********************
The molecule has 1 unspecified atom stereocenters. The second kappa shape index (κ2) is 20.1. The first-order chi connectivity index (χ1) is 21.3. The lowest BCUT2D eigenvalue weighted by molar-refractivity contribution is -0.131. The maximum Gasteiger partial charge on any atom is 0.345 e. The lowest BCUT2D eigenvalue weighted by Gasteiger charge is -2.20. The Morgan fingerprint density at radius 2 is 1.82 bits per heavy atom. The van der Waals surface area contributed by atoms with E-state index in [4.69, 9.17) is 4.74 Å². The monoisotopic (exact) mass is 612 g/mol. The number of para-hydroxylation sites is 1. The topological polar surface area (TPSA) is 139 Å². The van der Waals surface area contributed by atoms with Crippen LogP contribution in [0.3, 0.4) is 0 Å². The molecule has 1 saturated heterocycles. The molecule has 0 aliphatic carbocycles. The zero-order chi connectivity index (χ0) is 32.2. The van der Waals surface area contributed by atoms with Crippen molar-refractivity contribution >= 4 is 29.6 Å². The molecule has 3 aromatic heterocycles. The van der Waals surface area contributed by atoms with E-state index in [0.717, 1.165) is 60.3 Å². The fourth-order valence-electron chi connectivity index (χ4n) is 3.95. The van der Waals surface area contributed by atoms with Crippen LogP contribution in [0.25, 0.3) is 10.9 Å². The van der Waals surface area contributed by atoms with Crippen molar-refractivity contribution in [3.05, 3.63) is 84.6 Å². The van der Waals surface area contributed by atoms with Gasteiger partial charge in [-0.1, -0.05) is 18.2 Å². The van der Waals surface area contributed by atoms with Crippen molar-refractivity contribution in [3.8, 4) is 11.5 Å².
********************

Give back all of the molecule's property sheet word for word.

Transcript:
The molecule has 1 unspecified atom stereocenters. The second kappa shape index (κ2) is 20.1. The first-order chi connectivity index (χ1) is 21.3. The lowest BCUT2D eigenvalue weighted by molar-refractivity contribution is -0.131. The maximum Gasteiger partial charge on any atom is 0.345 e. The lowest BCUT2D eigenvalue weighted by Gasteiger charge is -2.20. The Morgan fingerprint density at radius 2 is 1.82 bits per heavy atom. The van der Waals surface area contributed by atoms with E-state index in [4.69, 9.17) is 4.74 Å². The monoisotopic (exact) mass is 612 g/mol. The number of para-hydroxylation sites is 1. The topological polar surface area (TPSA) is 139 Å². The van der Waals surface area contributed by atoms with Crippen LogP contribution in [0.3, 0.4) is 0 Å². The molecule has 1 saturated heterocycles. The molecule has 0 aliphatic carbocycles. The zero-order chi connectivity index (χ0) is 32.2. The van der Waals surface area contributed by atoms with Crippen molar-refractivity contribution >= 4 is 29.6 Å². The molecule has 3 aromatic heterocycles. The van der Waals surface area contributed by atoms with E-state index in [0.717, 1.165) is 60.3 Å². The fourth-order valence-electron chi connectivity index (χ4n) is 3.95. The van der Waals surface area contributed by atoms with Crippen LogP contribution in [0.25, 0.3) is 10.9 Å². The van der Waals surface area contributed by atoms with Crippen molar-refractivity contribution in [3.05, 3.63) is 84.6 Å². The van der Waals surface area contributed by atoms with Gasteiger partial charge in [-0.1, -0.05) is 18.2 Å². The van der Waals surface area contributed by atoms with Crippen molar-refractivity contribution in [3.8, 4) is 11.5 Å².